Old Firm lead top 10 breakaway

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The Independent Online
A new future for Scottish football will be unveiled today by the 10 clubs who make up the Premier Division. All 10, led by the "big two" north of the border - Celtic and Rangers - have tendered their resignation to the Scottish Football League with effect from the end of the season in the hope that an elite division similar to that in England can be established.

The breakaway by Celtic, Rangers, Hibernian, Dunfermline, Motherwell, Heart of Midlothian, St Johnstone, Dundee United, Aberdeen and Kilmarnock will be discussed by the Scottish League management committee on 18 September, although there is little it can do to halt the change coming about. At best it can delay the inevitable by a season because any unauthorised departure would leave the players' registrations in the hands of the league.

The moves will be construed in some quarters as prising ajar the door which leads towards amalgamation of clubs in Scotland and England into a British league. That possibility was not discounted by Lex Gold, the Hibernian chairman, who is a spokesman for the Premier clubs.

"That has not been part of our deliberations because our focus has been on improving the game in Scotland," he said, "although as a flexible minded person I would suggest everything is possible. The move will be in the interests of the whole of Scottish football and not just the top clubs."

There was no comment from the Scottish League beyond confirmation from the secretary, Peter Donald, that he had received 10 letters of resignation.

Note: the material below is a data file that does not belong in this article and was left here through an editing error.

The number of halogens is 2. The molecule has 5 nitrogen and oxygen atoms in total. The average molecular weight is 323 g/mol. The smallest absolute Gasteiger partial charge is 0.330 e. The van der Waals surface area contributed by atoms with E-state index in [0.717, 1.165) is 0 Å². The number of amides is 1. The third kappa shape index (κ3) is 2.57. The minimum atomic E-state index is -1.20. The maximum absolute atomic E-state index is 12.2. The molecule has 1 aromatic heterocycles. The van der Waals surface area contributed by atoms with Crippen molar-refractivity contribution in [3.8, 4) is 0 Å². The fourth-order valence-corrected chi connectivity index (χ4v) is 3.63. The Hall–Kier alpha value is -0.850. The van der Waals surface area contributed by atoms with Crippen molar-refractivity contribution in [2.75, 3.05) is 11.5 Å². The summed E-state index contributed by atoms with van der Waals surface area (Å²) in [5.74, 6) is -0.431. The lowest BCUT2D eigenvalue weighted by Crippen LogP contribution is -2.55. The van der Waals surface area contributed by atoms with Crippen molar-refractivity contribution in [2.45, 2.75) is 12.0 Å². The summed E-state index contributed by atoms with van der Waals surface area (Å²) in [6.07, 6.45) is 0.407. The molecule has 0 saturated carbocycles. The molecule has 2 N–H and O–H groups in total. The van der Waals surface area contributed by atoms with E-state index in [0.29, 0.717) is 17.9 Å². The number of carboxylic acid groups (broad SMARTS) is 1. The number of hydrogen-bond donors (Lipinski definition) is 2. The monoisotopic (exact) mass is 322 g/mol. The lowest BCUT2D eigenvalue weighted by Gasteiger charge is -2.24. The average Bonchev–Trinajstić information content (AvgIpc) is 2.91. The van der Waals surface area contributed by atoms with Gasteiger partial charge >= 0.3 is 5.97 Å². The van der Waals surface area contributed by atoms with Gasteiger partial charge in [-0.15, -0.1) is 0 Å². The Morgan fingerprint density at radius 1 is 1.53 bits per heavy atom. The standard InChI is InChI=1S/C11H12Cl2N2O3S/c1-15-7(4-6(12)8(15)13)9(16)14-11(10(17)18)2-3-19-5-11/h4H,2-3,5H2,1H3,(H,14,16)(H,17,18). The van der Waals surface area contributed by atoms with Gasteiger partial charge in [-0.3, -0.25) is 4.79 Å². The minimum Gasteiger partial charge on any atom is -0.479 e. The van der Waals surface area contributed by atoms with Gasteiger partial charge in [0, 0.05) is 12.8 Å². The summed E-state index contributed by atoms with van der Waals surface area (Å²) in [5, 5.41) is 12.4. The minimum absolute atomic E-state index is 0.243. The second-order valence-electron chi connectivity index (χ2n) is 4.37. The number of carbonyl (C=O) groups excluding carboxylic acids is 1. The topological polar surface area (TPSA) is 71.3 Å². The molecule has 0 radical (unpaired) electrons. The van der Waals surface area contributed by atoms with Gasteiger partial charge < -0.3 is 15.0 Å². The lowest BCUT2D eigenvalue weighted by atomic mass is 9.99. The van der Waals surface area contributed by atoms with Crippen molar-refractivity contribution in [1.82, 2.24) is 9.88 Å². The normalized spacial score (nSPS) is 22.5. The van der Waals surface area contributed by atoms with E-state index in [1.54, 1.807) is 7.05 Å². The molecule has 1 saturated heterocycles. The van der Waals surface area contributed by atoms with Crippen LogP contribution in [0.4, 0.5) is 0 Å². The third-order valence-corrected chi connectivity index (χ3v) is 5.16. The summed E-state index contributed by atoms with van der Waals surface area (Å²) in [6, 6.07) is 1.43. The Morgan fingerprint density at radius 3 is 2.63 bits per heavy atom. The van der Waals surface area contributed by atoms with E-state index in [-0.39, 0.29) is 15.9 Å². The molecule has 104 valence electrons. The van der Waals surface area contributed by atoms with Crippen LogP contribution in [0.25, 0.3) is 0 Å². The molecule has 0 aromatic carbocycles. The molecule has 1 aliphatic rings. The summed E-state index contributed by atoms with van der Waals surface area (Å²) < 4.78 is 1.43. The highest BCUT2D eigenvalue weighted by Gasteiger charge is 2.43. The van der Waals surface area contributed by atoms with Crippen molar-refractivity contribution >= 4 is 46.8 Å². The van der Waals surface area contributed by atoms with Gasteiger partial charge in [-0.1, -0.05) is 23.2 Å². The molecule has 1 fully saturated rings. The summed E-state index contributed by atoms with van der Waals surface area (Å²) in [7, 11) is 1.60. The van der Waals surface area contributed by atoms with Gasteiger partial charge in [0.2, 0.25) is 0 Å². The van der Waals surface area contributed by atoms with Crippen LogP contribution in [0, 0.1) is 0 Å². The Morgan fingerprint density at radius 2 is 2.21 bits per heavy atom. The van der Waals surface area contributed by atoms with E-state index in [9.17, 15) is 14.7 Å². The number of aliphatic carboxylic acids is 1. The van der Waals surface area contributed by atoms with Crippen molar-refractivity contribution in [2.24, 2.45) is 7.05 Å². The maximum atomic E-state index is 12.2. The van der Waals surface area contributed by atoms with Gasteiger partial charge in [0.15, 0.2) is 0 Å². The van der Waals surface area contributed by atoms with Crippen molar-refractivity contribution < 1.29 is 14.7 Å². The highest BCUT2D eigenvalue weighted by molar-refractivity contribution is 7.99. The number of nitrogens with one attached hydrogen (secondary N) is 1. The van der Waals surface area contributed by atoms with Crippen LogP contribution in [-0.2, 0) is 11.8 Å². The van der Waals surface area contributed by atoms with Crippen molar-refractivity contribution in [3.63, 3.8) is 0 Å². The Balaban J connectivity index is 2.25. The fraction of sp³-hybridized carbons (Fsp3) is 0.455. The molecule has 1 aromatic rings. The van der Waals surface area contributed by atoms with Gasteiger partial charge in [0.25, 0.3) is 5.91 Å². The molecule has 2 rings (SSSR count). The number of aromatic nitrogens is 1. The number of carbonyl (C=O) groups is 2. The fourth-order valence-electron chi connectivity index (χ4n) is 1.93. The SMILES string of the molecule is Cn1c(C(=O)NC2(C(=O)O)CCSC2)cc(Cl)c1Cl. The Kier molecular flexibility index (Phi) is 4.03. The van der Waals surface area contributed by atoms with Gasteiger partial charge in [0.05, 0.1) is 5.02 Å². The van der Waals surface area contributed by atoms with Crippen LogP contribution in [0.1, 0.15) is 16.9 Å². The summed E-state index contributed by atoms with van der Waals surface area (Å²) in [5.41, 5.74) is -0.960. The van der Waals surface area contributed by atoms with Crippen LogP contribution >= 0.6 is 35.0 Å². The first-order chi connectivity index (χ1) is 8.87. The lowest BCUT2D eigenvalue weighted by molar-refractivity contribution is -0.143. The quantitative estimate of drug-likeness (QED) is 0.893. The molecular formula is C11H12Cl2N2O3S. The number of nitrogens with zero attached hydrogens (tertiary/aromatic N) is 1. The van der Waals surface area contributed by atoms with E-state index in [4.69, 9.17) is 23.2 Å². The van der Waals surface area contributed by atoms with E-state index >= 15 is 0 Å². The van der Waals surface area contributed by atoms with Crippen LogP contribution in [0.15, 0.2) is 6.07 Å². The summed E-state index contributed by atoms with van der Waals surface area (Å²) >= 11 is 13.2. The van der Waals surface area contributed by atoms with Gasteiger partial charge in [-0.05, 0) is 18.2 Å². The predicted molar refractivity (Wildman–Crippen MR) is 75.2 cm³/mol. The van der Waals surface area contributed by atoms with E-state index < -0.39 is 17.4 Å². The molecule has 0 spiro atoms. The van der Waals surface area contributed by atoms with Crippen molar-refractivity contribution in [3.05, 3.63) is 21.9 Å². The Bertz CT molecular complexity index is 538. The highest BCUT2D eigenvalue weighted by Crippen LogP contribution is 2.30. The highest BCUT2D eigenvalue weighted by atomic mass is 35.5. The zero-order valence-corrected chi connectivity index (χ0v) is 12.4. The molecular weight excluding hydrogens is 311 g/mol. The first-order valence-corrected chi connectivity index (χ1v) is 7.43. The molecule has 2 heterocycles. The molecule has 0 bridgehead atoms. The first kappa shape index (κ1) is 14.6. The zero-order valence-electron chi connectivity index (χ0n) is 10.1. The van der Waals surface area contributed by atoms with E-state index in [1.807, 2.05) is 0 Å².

Jim Farry, the chief executive of the Scottish Football Association, said: "There has been no formal contact with the SFA about this matter by our clubs."

The proposed league will not be exclusive to the current 10 Premier clubs and promotion and relegation will continue.

Scotland's top clubs have been talking of breaking away from the league for at least five years. Back in 1992, the proposal looked like going through, only for Celtic to pull out at the 11th hour and tear the whole idea apart.

The debate came to the surface again in May of this year. That is when the 10 clubs, headed by the Rangers chairman David Murray and the Celtic managing director Fergus McCann, said they wanted a Premiership style set-up which would involve a new link with Sky TV. Accountants were asked to come up with a business plan for the pounds 87.5m, five-year deal.

The Glasgow giants have over the years become increasingly frustrated at seeing their power eroded by smaller clubs and feel change was vital. But this season opened with the same system in place and the same frustrations.

However, all that looks about to change with Murray and McCann still at the forefront of the negotiations. Sky's TV deal, currently worth pounds 10.4m runs out next May.

There is little doubt an autonomous, elite league would derive financial benefits. While the English Premiership has dramatically increased the revenue from television, clubs in Scotland have received as little as pounds 100,000 from TV shares while playing in the top division.

An important aspect to any change will be the ability of the bigger clubs to make use of huge screens in order to beam away matches into their home grounds. Rangers recently were blocked from such moves by the league who insisted on a pounds 25,000 payout for every match shown at Ibrox to be distributed to the other clubs.

However, a word of caution was sounded by Rick Parry, who helped fashion the breakaway from the Football League by the then English First Division clubs in 1992.

"Simply forming a new league doesn't mean you get millions from TV or generate more sponsorship straight away," he said. "It depends on market forces and whether there is a demand for the product. A change like this doesn't automatically improve the basic quality of the product.

"You can't wave a magic wand and suddenly everything is put right. You don't get untold riches thrown at you because you have become different."